Education CS Machogu disputes claims of exam cheating in the KCSE 2022
Education CS Machogu disputes claims of exam cheating in the KCSE 2022. Ezekiel Machogu, the cabinet secretary in charge of education, yesterday provided more specific information about the KCSE exam results for 2022 as he defended his ministry against allegations of widespread cheating and insisted that students deserved the marks they received.
“The true grade was what our students received. The propaganda has no basis. The inspection was reliable, and its integrity was unaltered, he claimed.
When he went before the National Assembly Education and Research Committee, which is looking into allegations of widespread exam cheating, Mr. Machogu attempted to clarify the situation.
National outcry over the KCSE results, which showed Nyambaria High School topping the rankings with a mean score of 10.90 and dethroning other top schools, led to the investigation.
The school that produced the most As was Mang’u High School with 82. 28 individuals from Nyambaria received the coveted grade.
Mr. Machogu urged the lawmakers to present solid proof of cheating. Some of the testimony will be heard behind closed doors at a later time, according to committee chair Julius Melly (Tinderet).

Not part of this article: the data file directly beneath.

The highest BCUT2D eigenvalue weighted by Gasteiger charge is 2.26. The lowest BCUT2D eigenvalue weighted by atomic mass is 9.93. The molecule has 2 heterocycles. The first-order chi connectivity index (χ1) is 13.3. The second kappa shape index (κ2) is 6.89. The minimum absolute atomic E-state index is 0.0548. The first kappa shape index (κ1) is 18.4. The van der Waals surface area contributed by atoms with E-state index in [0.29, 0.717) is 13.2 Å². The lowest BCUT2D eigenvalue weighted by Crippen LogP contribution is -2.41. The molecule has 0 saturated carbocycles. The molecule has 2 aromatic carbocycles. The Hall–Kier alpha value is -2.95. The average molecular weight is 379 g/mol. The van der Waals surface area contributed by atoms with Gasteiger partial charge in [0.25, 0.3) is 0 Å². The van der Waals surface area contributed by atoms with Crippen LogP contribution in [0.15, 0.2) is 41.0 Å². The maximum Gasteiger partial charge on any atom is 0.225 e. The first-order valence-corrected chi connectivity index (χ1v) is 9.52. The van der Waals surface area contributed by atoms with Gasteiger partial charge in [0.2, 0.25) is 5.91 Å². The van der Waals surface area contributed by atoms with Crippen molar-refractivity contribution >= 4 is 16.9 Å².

Tim Kipchumba, a Marakwet West MP, charged that the CS took a defensive attitude rather than looking into the concerns brought forward. In the event that it was discovered that the Kenya National Examinations Council (Knec) was at fault, he tasked Mr. Machogu with accepting responsibility.
Recognition of irregularities
Mr. Machogu recognized a few of the identified errors but claimed that they were insufficient to cause the results to be canceled.
Examiners suspected cooperation in 20 cases after they submitted similar answers, but an examination revealed that none of them met the criteria for cancellation. Unauthorized exam materials were discovered in the possession of several candidates.
Three incidences of impersonation were reported, and candidates 14 centers tried to sneak cellphones into the exam rooms.
The committee has held open hearings where a variety of parties have spoken and demonstrated how the examinations were tainted by anomalies. The MPs’ final opportunity to draft a report will be during the ministry’s presentation.
In particular, Mr. Machogu said that some schools in the counties of Nyamira and Kisii had been unfairly singled out. He continued by saying that some schools released false mean results to indicate that they had fared better than they actually had.
“In the Nyanza area, Kisii and Nyamira counties actually had the lowest percentage of grade As. The greatest number was in Siaya County at 72, followed by Homa Bay and Migori at 62 and Kisumu at 59. According to Mr. Machogu, Kisii scored 51 As whereas Nyamira had 30.
David Njeng’ere, CEO of Knec, rejected allegations that certain candidates got access to marking schemes in advance, claiming that examiners only prepare the document after the candidates have taken the test.
The outcomes of the exam are typically moderated, but in accordance with international norms, according to Dr. Njeng’ere. He was reacting to a remark that no Wajir candidate had ever received an A since independence made by Mandera South MP Abdul Ebrahim.